How do we fight temptation when it comes? We all have a shadow side, and Satan knows how to use it to hammer away at us.

The first weapon for resisting temptation is the Word of God, the Bible. Psalm 119 it says, “Thy word have I hidden in my heart that I might not sin against thee.”

The second weapon for resisting temptation is prayer. Be in tune with the Holy Spirit, walk in conscious awareness of the Lord through prayer, confess our weakness in prayer. Ask God’s Spirit to purge that weakness out of your heart and put to death its sinful tendency within us. Pray for Jesus to be raised up in us. “Greater is he who is in you than he who is in the world” (I John 4:4).

A third weapon for resisting temptation is Christian fellowship. Find a Christian friend with whom you can talk freely about your vulnerabilities, your faithfulness, and your faith journey. Name the struggle, invite them to hold you accountable. Call on them when you need to be strong. Christian fellowship.

Fourth: Be vigilant. Remember when Daniel was thrown in the lion’s den? He prayed for God to close their mouths, but do you think he slept that night? I think he probably stayed awake and watched those lions. He was vigilant; he was alert. In I Peter it says Satan comes at us like a roaring lion seeking whom he may devour. Be vigilant.

Next, battle the temptation. Don’t give in; don’t give up. Keep fighting! Even if you get knocked down, get up and keep fighting! Someone in a past church used to say, “Any dead fish can float downstream.” Swim with vigor. Battle temptation. Don’t give in.

Also, run from the temptation. Another friend has said, “If you sit in the barbershop long enough, eventually you’re going to get your hair cut.” RUN from temptation. It says in I Timothy, “Flee temptation; flee immorality.”

When Joseph in the Old Testament was serving Potiphar, Potiphar’s wife tempted him every day to be with her. But Joseph said no. One day she dismissed all the servants, grabbed his shirt, and begged him to lay with her. Joseph wriggled out of his shirt and ran from Potiphar’s house. He ran from the temptation.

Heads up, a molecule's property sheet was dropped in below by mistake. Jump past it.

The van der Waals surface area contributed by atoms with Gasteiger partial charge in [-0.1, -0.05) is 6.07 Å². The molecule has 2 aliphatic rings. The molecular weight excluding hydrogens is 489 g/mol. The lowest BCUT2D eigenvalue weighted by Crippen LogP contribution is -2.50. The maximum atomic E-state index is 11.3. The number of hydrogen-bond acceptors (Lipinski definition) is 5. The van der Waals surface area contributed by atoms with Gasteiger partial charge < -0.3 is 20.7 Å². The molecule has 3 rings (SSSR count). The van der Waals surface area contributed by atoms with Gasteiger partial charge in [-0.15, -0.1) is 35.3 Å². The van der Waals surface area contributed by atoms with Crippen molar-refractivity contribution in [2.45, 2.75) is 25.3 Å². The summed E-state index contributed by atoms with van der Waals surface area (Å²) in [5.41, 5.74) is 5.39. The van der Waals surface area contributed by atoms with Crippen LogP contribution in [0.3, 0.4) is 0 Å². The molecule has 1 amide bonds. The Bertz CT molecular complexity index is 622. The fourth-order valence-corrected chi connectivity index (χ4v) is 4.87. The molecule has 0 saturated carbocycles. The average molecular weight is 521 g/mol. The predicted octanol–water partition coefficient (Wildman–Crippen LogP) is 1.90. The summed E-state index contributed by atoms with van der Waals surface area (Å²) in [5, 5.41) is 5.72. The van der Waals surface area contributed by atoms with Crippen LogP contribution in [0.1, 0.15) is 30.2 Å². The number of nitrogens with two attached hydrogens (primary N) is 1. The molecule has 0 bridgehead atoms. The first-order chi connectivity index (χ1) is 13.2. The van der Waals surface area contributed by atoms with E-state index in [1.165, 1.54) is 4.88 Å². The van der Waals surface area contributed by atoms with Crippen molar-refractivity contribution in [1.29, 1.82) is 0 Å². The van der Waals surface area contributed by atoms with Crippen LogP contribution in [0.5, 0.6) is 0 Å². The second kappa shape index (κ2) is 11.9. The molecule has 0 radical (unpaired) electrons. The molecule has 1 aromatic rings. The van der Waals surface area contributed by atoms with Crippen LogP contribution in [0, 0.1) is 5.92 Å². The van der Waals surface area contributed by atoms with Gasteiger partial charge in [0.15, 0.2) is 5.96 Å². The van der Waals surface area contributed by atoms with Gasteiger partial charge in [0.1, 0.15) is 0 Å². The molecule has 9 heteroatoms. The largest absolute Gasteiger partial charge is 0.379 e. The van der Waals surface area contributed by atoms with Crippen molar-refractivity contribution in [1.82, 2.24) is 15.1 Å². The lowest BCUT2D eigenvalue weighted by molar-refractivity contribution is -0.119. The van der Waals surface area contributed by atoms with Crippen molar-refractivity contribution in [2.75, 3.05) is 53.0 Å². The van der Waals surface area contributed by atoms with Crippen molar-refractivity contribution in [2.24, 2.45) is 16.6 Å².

Don’t stay in proximity to that which holds you as a vulnerable temptation. Get out of there. Run! Sometimes I tell Satan, “In the name of Jesus, leave me alone! My heart belongs to Jesus Christ.” Resist temptation.

It’s really important for us now to know that, though David failed miserably and the consequences were very poignant, yet God did not give up on David, and God will never give up on you. The moment of failure is a key moment because our enemy attacks us hard to convince us that we have crossed a point of no return. He wants to keep us in an attitude of defeat. But God never gives up on us. He finds us at the point of our failure and offers us the nail-scarred hands of Jesus. He embraces us again in love.

I come back to where David conquered Goliath and took his head to the outskirts of Jerusalem. Do you remember that the place where Jesus was crucified was called Golgotha? Some biblical scholars believe it is too coincidental that Goliath of Gath – Gol of Gath – sounds in alliteration so close to Gol of Gath – Gol-gath-a. They believe that the place of the skull, the place where Jesus was crucified, the place where Jesus was lifted up in paradoxical victory, is the very place where David put the head of the giant Goliath when he gained tremendous victory. So Jesus paradoxically gains victory for us. Our sin crucified Him on the cross, but the cross is the place where victory flows to us in the blood of Jesus, our Savior. In the name of Jesus, your sins are forgiven.

Today He again invites you to come. Do not let temptation have its way. If you fall, do not stay defeated and in the clutches of the enemy who wants to continue pulling you further and further down. Instead, bring your sins to Jesus. Bathe with the confidence of faith that Jesus will forgive you just as He has promised.

Maybe you know someone who had a great fall like David. Maybe in your own life journey, you’ve had a David-immoral moment. Maybe you are presently still living in a pattern of immorality and defeat. Today is a day of grace. Today is a day for forgiveness. The Word of God promises if we confess our sins, God is faithful and just, and will forgive our sins, and cleanse us from all unrighteousness.

I praise God that my relationship with Him is not based on my perfection. My salvation is based on the free grace of Jesus Christ crucified for you and me. Amen.

Pastor Lee Laaveg
Christian Crusaders